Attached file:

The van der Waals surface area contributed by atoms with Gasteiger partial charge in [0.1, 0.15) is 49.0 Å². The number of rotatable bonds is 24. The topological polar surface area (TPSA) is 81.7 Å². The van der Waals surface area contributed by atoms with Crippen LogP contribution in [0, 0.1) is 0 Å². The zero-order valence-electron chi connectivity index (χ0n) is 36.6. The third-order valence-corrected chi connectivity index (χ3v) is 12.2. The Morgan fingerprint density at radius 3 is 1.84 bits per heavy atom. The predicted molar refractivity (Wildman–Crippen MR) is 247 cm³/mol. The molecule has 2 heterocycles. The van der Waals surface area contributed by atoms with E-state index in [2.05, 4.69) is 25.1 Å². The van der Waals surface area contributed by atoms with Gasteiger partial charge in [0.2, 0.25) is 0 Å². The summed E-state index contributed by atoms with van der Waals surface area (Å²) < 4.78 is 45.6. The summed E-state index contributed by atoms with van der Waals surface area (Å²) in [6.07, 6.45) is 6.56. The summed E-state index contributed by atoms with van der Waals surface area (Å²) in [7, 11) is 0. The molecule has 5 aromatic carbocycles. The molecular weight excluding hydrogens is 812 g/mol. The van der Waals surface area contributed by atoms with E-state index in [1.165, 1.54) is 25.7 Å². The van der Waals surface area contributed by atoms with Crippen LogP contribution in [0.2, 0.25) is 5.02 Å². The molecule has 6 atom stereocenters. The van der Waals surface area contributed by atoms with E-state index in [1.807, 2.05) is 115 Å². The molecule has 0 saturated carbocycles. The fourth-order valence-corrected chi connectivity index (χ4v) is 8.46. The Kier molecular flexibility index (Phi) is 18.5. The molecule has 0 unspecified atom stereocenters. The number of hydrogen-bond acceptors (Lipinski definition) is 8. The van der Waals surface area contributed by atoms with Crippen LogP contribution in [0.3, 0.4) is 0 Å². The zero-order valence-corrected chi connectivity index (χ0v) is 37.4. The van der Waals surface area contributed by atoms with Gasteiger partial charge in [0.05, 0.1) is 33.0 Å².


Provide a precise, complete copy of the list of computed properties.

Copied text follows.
The van der Waals surface area contributed by atoms with Gasteiger partial charge in [0.1, 0.15) is 49.0 Å². The number of rotatable bonds is 24. The topological polar surface area (TPSA) is 81.7 Å². The van der Waals surface area contributed by atoms with Crippen LogP contribution in [0, 0.1) is 0 Å². The zero-order valence-electron chi connectivity index (χ0n) is 36.6. The third-order valence-corrected chi connectivity index (χ3v) is 12.2. The Morgan fingerprint density at radius 3 is 1.84 bits per heavy atom. The predicted molar refractivity (Wildman–Crippen MR) is 247 cm³/mol. The molecule has 2 heterocycles. The van der Waals surface area contributed by atoms with E-state index in [2.05, 4.69) is 25.1 Å². The van der Waals surface area contributed by atoms with Gasteiger partial charge in [0.2, 0.25) is 0 Å². The summed E-state index contributed by atoms with van der Waals surface area (Å²) < 4.78 is 45.6. The summed E-state index contributed by atoms with van der Waals surface area (Å²) in [6.07, 6.45) is 6.56. The summed E-state index contributed by atoms with van der Waals surface area (Å²) in [7, 11) is 0. The molecule has 5 aromatic carbocycles. The molecular weight excluding hydrogens is 812 g/mol. The van der Waals surface area contributed by atoms with E-state index in [1.165, 1.54) is 25.7 Å². The van der Waals surface area contributed by atoms with Crippen LogP contribution in [0.2, 0.25) is 5.02 Å². The molecule has 6 atom stereocenters. The van der Waals surface area contributed by atoms with E-state index in [1.807, 2.05) is 115 Å². The molecule has 0 saturated carbocycles. The fourth-order valence-corrected chi connectivity index (χ4v) is 8.46. The Kier molecular flexibility index (Phi) is 18.5. The molecule has 0 unspecified atom stereocenters. The number of hydrogen-bond acceptors (Lipinski definition) is 8. The van der Waals surface area contributed by atoms with Crippen LogP contribution in [0.3, 0.4) is 0 Å². The zero-order valence-corrected chi connectivity index (χ0v) is 37.4. The van der Waals surface area contributed by atoms with Gasteiger partial charge in [0.05, 0.1) is 33.0 Å².